NEW ORLEANS (WVUE) - The lead hurricane forecaster at the National Oceanic and Atmospheric Administration's Climate Prediction Center announced an updated outlook for the 2015 hurricane season.
A below-normal season is now even more likely than predicted in May, NOAA predicts.
The Climate Prediction Center now calls for a 90 percent chance of a below-normal hurricane season. The likelihood of a below-normal season was 70 percent in May.
Two tropical storms already have struck the United States this year. Ana made landfall in South Carolina in May, and Bill made landfall in Texas in June.
The 90 percent probability of a below-normal season is the highest confidence level given by NOAA since seasonal hurricane outlooks began in 1998.
The updated outlook also lowers the overall expected storm activity this season. The outlook now includes a 70 percent chance of 6-10 named storms (from 6-11 in the initial May Outlook), of which 1-4 will become hurricanes (from 3-6 in May), and 0-1 will become major hurricanes (from 0-2 in May). These ranges — which include the three named storms to-date (Ana, Bill, and Claudette) — are centered well below the seasonal averages of 12 named storms, 6 hurricanes and three major hurricanes.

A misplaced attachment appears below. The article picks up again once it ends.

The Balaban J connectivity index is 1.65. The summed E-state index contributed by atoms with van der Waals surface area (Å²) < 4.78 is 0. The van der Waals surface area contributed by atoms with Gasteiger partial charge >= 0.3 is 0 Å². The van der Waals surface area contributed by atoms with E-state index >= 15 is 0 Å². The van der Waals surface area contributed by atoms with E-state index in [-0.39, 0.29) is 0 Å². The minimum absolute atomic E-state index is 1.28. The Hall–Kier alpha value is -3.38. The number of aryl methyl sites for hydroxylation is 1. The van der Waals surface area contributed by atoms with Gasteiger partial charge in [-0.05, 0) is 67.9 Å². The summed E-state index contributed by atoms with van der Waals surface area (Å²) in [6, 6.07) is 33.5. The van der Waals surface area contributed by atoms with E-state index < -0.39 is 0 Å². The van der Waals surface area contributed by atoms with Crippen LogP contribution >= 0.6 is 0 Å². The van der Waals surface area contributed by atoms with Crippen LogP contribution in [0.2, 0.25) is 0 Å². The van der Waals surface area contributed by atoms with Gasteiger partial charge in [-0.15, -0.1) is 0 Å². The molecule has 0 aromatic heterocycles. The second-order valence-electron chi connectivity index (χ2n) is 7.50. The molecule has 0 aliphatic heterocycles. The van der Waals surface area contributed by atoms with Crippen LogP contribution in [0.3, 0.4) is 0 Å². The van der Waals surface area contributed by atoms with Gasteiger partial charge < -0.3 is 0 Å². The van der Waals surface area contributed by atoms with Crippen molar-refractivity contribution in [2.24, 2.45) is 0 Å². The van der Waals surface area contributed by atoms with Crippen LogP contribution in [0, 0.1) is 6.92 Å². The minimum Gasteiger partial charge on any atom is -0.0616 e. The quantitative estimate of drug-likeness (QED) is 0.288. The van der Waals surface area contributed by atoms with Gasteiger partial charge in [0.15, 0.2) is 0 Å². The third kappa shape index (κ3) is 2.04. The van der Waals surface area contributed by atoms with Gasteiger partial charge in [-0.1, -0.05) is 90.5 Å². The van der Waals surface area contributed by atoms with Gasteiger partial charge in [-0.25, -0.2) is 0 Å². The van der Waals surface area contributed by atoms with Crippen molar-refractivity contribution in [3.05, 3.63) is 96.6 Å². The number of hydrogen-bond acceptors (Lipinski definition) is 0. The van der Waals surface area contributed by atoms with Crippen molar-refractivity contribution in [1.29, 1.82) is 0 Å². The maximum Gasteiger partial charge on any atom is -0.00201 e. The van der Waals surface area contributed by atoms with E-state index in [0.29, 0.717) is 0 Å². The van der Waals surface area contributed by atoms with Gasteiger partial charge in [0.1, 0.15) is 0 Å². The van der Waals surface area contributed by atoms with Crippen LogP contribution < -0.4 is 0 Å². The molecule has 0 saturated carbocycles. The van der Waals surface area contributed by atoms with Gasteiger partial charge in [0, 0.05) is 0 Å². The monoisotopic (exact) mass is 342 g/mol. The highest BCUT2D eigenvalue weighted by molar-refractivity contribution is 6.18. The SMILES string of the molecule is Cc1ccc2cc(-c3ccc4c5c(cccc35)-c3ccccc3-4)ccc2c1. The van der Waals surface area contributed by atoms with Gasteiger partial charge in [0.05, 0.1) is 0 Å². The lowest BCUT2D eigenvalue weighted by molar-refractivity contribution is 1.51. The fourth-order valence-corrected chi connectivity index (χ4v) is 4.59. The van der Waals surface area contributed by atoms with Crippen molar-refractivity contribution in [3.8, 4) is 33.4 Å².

However, forecasters reiterate that it only takes one hurricane to cause devastation.
"Regardless of our call for below-normal storm activity, people along the Atlantic and Gulf coasts should remain prepared and vigilant, especially now that the peak months of the hurricane season have started," said Gerry Bell, Ph.D., lead seasonal hurricane forecaster with NOAA's Climate Prediction Center.
The Atlantic hurricane season runs from June 1 through November 30.